Boston University researchers are recruiting Chron's and gastric bypass patients on which to test a fluorescent lamp capable of producing vitamin D in the skin.
Boston University School of Medicine (BUSM) researchers have been awarded a Small Business Technology Transfer (STTR) phase 1 award to develop and test a newly designed fluorescent lamp that is capable of producing vitamin D in the skin.
Dr. Michael Holick, a professor of medicine, physiology and biophysics at BUSM and director of the General Clinical Research Unit, the Bone Health Clinic, and the Heliotherapy Light and Skin Research Center, is the principal investigator of the study. Dr. Francis Farraye, a professor of medicine at BUSM and Clinical Director in the Gastroenterology Section at Boston Medical Center, is the co-investigator.
Holick believes that exposure to this newly designed indoor portable fluorescent ultraviolet irradiation device will be a cost effective way to satisfy the vitamin D requirement for patients with fat malabsorption syndromes. The researchers have partnered with KBD Inc. on this project.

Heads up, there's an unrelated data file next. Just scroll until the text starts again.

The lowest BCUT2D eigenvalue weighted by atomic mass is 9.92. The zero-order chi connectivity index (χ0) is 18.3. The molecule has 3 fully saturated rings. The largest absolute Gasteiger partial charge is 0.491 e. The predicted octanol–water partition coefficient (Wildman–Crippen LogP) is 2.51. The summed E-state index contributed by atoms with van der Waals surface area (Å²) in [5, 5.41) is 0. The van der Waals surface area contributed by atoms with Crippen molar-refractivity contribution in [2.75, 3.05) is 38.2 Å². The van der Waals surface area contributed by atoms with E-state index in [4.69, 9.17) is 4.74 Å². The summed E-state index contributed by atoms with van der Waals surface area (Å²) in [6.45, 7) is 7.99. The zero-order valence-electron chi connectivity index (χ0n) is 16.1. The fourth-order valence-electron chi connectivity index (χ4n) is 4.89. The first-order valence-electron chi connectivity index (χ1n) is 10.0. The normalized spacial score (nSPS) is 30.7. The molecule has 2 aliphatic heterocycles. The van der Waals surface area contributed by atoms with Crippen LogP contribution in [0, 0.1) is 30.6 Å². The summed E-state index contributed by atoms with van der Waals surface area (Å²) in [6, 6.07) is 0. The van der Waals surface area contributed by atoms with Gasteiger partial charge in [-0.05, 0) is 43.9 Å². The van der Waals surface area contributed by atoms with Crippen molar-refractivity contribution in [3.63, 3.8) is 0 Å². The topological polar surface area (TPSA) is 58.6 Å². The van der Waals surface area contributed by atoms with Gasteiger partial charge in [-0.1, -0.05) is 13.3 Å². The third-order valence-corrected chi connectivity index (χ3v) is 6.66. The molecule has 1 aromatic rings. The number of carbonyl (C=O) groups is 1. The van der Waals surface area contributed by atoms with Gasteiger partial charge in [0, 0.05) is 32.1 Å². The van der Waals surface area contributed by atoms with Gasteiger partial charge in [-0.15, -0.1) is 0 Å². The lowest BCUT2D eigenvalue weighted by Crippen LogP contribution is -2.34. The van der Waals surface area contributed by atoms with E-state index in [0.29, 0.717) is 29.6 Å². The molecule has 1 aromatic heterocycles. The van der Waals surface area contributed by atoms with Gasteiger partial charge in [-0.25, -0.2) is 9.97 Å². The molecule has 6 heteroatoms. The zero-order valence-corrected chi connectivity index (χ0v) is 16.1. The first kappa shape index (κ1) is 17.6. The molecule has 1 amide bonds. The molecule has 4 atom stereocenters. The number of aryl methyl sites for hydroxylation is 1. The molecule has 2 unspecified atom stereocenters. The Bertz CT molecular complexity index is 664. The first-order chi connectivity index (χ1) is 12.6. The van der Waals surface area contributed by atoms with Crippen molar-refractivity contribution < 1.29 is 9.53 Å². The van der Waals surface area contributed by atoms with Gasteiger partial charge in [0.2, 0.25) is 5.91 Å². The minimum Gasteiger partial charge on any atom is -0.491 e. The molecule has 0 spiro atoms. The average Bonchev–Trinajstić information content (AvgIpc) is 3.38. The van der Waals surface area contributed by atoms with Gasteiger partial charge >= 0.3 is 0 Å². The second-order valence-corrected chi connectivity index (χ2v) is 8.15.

According to the Holick and Farraye, they will immediately begin recruiting patients with fat malabsorption syndromes including patients with Crohn's disease and bypass surgery to participate in the study. Study participants will receive a fluorescent light device and be taught how to use it. After the training they will take the lamp home and expose their abdomen, legs or back to the vitamin D producing lamp three times a week.
After three months, the researchers will measure their blood levels of 25-hydroxyvitamin D to determine the effectiveness of the lamp in producing vitamin D in the skin. Initial results should be available in the spring of 2011.
Source: Boston University Medical Center